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    Great article. I, too, am afraid for Cuba. The Castros and the Cubans have achieved so much. Will the US finally destroy everything that is good in Cuba? American capitalists are a collection of vicious leeches.

  • March 28, 2016 at 2:25 pm
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    Hating the US is not the same as supporting Cuba. Anti-US rhetoric has its place and you have every right to your beliefs. But for all of the problems Americans face, life in the US is still much better than life in Cuba. Were it no so, tens of thousands of Cubans would not risk their lives to get here and start over from scratch.

  • March 28, 2016 at 2:23 pm
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    The authors appear to have very little knowledge of the iron clad control the Cuban government had, have, and in the future will have over the business economy. They also appear to fail to recognize the strong desire of the government and a majority of the citizens to never return to the Colonial Period that existed from 1903 to 1959 when the US dominated Cuba economically and politically.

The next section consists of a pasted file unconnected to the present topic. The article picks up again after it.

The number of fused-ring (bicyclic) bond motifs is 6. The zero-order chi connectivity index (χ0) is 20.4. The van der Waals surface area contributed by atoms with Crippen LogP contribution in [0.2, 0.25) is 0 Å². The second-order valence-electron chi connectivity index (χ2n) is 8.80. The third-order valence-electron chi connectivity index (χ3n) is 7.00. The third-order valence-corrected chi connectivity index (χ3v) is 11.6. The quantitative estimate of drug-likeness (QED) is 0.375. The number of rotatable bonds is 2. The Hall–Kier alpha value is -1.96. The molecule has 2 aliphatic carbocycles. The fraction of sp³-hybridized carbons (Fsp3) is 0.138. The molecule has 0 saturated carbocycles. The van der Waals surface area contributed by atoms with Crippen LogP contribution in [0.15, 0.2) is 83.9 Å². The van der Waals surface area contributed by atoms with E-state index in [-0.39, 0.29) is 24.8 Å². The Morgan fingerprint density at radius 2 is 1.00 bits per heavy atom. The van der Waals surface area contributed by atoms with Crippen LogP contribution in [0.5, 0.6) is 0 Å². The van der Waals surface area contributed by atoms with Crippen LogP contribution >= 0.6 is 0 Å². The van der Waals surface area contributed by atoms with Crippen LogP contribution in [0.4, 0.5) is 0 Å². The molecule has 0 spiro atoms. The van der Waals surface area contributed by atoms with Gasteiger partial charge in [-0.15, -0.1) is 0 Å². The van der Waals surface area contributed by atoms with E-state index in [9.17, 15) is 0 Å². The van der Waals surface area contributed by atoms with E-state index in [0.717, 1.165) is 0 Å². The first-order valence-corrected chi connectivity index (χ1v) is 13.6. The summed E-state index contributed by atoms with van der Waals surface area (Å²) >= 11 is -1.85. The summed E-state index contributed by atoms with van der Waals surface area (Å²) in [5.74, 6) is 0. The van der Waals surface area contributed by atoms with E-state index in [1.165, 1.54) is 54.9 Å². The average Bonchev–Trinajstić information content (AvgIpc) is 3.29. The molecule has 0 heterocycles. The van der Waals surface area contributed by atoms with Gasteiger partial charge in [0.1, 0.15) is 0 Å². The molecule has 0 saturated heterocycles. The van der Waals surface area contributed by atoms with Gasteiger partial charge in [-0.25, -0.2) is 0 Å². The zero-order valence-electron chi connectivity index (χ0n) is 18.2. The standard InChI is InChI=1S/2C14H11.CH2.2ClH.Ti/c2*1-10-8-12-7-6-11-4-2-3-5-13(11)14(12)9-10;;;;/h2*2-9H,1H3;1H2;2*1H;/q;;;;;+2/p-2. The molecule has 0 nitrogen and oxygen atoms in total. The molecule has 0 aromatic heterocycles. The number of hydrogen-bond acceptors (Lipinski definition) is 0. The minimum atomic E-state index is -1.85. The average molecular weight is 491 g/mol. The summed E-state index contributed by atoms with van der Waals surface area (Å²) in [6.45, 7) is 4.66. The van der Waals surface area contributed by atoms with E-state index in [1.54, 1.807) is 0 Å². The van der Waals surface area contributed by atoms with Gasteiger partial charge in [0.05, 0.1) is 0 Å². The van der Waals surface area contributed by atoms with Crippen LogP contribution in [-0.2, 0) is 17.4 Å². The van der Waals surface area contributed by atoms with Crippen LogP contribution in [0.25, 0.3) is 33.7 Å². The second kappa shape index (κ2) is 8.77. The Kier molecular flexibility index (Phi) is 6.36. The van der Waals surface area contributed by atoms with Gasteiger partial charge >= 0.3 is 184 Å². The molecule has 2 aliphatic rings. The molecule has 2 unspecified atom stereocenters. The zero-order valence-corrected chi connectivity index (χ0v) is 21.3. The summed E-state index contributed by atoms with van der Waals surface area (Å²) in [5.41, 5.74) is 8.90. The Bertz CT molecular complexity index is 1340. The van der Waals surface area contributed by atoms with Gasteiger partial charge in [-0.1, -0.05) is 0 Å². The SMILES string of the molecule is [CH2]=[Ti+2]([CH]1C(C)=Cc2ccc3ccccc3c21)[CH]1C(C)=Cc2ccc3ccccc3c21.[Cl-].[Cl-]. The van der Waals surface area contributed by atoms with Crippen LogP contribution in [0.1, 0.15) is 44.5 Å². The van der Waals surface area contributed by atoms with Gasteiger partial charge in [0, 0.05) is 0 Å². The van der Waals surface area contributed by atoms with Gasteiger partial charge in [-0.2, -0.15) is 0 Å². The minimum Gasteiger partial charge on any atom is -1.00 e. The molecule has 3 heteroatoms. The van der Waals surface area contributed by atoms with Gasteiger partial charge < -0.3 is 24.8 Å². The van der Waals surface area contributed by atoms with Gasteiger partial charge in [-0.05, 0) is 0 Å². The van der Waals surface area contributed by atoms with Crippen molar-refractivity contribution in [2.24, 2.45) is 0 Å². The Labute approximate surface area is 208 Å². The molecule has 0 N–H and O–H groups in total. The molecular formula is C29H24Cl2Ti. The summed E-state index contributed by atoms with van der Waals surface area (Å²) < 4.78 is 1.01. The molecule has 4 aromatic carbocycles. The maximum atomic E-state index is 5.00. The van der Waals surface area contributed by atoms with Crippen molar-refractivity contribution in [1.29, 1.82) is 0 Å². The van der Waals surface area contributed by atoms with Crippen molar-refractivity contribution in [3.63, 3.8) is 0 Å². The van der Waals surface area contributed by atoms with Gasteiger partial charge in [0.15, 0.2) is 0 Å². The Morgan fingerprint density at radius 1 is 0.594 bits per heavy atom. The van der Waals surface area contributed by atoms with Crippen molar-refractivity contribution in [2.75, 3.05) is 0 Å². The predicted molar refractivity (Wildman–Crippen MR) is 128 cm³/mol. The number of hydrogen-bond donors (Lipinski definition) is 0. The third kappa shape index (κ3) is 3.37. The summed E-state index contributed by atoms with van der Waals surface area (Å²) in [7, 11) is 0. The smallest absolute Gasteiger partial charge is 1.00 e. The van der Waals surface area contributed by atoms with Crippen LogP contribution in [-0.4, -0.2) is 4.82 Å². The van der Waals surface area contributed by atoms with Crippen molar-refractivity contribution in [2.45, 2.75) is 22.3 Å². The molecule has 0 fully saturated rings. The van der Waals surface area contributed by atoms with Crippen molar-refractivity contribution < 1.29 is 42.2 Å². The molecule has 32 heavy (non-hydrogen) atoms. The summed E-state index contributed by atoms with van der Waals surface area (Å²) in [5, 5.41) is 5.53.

Their knowledge base seems to have come from sophomoric academic research with little or no time actually on the ground in Cuba understanding how everything really is.

  • March 28, 2016 at 1:42 pm
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    Once they start talking about the IMF and the World Bank, run for cover. Oh, and you might want to pick up a copy of John Perkins’s newly-updated book “The New Confessions of an Economic Hitman.”

  • March 28, 2016 at 1:05 pm
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    The people of Cuba should be Very leery about the USA …they are pure greed- driven and exploitation-to-the-core, their Corpo-rats are vile self-serving parasites who shipped millions of Americans jobs to dirt-poor, slave-labour nations all over the globe. They claim freedom and democracy? for who? the top few who are legally allowed to steal money owed the people of the USA… move it to some made-up, tax-theft nation and sit on it… like the God they truly worship.